Now it seems Shivinder wants to fix problems at Fortis Healthcare. “Shivinder went to spiritual sect Radha Soami Satsang Beas to be there permanently, but now he has to get back his reputation. He wants to fix the issues and then go back,” said a person close to the family, requesting anonymity.
The Radha Soami connection
Radha Soami Satsang Beas (RSSB), a self-described “philosophical organisation” was founded in 1891 by Dera Baba Jaimal Singh. Shivinder is the nephew of the sect’s current guru, Gurinder Singh Dhillion, referred to as “babaji” by followers. The previous guru, Charan Singh, was Shivinder’s maternal grandfather. Gurinder is the fifth leader of the sect, which is based out of Beas near Amritsar.
Film actor Shahid Kapur is one of its followers and his wedding with Mira Rajput was facilitated by the sect. Their wedding was held at a farmhouse owned by Shivinder. Gurinder played a pivotal role in putting Shivinder and Malvinder at the top at Ranbaxy after a battle for control of the drug maker followed Parvinder’s death in 1999.
Shivinder is expected to succeed Gurinder. “Gurinder has looked after Shivinder as his own son and he is expected to take over the leadership of the sect,” said a person close to the family, who did not want to be named.
There have been significant business links between Fortis Healthcare and Religare Enterprises (both promoted by Malvinder and Shivinder) and RSSB. The family of Gurinder Singh, including his sons Gurpreet and Gurkirat, owned a significant stake in Religare, as reported by Mint in July 2015. Gurinder’s son Gurpreet served as the chief executive of Religare Health Trust (RHT), a subsidiary of Religare. Singapore-based RHT is the holding company of Fortis Healthcare.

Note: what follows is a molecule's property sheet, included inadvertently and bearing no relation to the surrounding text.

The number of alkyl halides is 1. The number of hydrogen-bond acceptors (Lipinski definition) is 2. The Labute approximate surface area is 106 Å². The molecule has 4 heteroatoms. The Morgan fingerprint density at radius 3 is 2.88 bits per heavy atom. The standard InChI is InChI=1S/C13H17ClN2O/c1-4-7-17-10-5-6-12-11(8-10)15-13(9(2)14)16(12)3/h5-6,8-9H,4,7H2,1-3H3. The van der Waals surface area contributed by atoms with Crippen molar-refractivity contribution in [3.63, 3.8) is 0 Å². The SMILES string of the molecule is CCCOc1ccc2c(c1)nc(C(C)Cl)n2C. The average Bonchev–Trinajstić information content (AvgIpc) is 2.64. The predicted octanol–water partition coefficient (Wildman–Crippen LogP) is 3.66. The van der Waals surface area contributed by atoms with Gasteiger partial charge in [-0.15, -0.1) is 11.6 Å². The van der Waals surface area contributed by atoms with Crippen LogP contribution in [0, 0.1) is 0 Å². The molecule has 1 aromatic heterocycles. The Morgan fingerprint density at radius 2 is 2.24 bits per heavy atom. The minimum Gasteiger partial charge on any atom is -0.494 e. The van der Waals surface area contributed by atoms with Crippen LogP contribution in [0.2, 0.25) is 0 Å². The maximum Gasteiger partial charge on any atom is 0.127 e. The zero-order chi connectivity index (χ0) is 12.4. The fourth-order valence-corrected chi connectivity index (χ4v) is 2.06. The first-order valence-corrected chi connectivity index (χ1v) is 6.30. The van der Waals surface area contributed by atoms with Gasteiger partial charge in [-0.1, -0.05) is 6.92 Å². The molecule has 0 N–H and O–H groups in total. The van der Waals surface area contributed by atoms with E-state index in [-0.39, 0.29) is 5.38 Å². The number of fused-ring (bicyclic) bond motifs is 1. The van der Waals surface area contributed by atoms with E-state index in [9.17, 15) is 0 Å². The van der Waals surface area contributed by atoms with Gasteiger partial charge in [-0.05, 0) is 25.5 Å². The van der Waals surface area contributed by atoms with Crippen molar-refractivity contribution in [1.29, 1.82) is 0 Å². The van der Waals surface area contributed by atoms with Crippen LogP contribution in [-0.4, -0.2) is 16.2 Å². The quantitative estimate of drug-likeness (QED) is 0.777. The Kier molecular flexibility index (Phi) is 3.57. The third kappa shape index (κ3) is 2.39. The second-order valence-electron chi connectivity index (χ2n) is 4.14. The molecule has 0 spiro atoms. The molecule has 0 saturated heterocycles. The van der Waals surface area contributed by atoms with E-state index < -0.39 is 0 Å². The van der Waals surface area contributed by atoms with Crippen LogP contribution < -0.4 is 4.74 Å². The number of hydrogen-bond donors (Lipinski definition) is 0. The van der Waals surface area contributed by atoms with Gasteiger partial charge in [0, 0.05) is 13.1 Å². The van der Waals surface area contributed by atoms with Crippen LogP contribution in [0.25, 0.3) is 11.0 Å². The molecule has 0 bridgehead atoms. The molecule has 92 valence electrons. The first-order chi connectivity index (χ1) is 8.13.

The family friend
Religare was run by the Singh brothers’ one-time close confidante Sunil Godhwani from 2001 to 2017, before he decided to step down. “He was introduced to the Singh brothers by the RSSB,” the person close to the family said, adding that Godhwani was also an ardent follower of the sect.
According to another person, who once oversaw operations at the group, Fortis’s treasury operations—under scrutiny now for approving unsecured loans to the Singh brothers—were started by Godhwani. While Shivinder and Malvinder were involved in Fortis Healthcare and SRL Diagnostics, Godhwani ran Religare and privately-held companies of the family, including RHC Holding. The group also had an aviation business, Religare Aviation, which was run by Sanjay Godhwani, Sunil’s brother.
Sunil Godhwani enabled the Ranbaxy-Daiichi deal for the Singhs. He was actively involved in Fortis’s acquisition of Wockhardt Hospitals and Parkway Hospitals in Singapore. “He looked at group treasury operations, group funding, group financing and group deployment of money. In 2011, he was the person who started the treasury operations in Fortis. This has been a consistent activity and this has been the only profitable activity of the business because the hospital business never made profits till today. That has been an ongoing operation and a successful operation,” said the person who oversaw operations at Fortis.
“There was a fallout between them (the brothers and Godhwani),” said the person quoted above. The Singh brothers have blamed Godhwani for creating legacy issues in the organization and they parted ways in 2014. “The company is in the present situation due to the legacy issues of previous management led by Sunil Godhwani. The serious mismanagement under his leadership drew the attention and intervention of the regulators. The situation forced the Singh brothers to come on to the board of Religare,” a Religare spokesperson told The Economic Times in February.
Godhwani could not be reached for comment. The Ranbaxy business dynasty is now in disarray. With a slew of legal and regulatory battles ahead, the Singh brothers have limited elbow room to start a new business or revive remnants of existing ones. A rich legacy has been squandered.